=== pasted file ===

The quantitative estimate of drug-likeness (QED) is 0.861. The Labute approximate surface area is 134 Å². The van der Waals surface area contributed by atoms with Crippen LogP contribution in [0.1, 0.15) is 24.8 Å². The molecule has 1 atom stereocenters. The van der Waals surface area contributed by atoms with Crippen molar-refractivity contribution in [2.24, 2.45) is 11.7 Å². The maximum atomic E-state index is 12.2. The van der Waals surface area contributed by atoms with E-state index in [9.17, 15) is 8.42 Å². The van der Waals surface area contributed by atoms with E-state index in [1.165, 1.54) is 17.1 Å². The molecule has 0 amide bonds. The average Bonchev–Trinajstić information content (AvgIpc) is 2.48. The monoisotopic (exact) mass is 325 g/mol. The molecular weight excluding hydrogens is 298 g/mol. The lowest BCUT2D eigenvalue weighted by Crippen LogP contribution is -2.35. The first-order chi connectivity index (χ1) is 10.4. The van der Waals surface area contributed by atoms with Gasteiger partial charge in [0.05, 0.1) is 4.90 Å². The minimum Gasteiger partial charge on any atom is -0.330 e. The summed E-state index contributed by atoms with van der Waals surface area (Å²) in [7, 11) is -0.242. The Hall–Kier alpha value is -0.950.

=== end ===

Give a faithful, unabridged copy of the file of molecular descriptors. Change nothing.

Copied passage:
The quantitative estimate of drug-likeness (QED) is 0.861. The Labute approximate surface area is 134 Å². The van der Waals surface area contributed by atoms with Crippen LogP contribution in [0.1, 0.15) is 24.8 Å². The molecule has 1 atom stereocenters. The van der Waals surface area contributed by atoms with Crippen molar-refractivity contribution in [2.24, 2.45) is 11.7 Å². The maximum atomic E-state index is 12.2. The van der Waals surface area contributed by atoms with E-state index in [9.17, 15) is 8.42 Å². The van der Waals surface area contributed by atoms with E-state index in [1.165, 1.54) is 17.1 Å². The molecule has 0 amide bonds. The average Bonchev–Trinajstić information content (AvgIpc) is 2.48. The monoisotopic (exact) mass is 325 g/mol. The molecular weight excluding hydrogens is 298 g/mol. The lowest BCUT2D eigenvalue weighted by Crippen LogP contribution is -2.35. The first-order chi connectivity index (χ1) is 10.4. The van der Waals surface area contributed by atoms with Gasteiger partial charge in [0.05, 0.1) is 4.90 Å². The minimum Gasteiger partial charge on any atom is -0.330 e. The summed E-state index contributed by atoms with van der Waals surface area (Å²) in [7, 11) is -0.242. The Hall–Kier alpha value is -0.950.